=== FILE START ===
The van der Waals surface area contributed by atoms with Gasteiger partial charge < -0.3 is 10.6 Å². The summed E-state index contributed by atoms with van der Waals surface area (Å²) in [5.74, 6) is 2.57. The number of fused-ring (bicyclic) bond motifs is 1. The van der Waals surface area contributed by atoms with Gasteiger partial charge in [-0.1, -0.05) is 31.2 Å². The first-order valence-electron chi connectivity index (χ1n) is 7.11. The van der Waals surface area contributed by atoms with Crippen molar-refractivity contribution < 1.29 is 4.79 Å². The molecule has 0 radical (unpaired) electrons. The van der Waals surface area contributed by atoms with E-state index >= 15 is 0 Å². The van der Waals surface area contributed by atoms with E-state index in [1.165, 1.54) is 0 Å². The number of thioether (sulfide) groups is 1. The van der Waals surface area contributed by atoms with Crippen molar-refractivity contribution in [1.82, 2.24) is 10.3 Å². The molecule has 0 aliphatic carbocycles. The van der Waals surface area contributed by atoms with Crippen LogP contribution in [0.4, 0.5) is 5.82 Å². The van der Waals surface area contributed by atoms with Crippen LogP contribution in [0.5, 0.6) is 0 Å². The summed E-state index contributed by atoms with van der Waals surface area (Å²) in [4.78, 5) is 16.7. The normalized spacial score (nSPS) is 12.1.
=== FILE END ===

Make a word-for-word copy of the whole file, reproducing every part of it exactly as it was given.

The van der Waals surface area contributed by atoms with Gasteiger partial charge < -0.3 is 10.6 Å². The summed E-state index contributed by atoms with van der Waals surface area (Å²) in [5.74, 6) is 2.57. The number of fused-ring (bicyclic) bond motifs is 1. The van der Waals surface area contributed by atoms with Gasteiger partial charge in [-0.1, -0.05) is 31.2 Å². The first-order valence-electron chi connectivity index (χ1n) is 7.11. The van der Waals surface area contributed by atoms with Crippen molar-refractivity contribution < 1.29 is 4.79 Å². The molecule has 0 radical (unpaired) electrons. The van der Waals surface area contributed by atoms with E-state index >= 15 is 0 Å². The van der Waals surface area contributed by atoms with E-state index in [1.165, 1.54) is 0 Å². The number of thioether (sulfide) groups is 1. The van der Waals surface area contributed by atoms with Crippen molar-refractivity contribution in [1.82, 2.24) is 10.3 Å². The molecule has 0 aliphatic carbocycles. The van der Waals surface area contributed by atoms with Crippen LogP contribution in [0.4, 0.5) is 5.82 Å². The van der Waals surface area contributed by atoms with Crippen LogP contribution in [0.5, 0.6) is 0 Å². The summed E-state index contributed by atoms with van der Waals surface area (Å²) in [4.78, 5) is 16.7. The normalized spacial score (nSPS) is 12.1.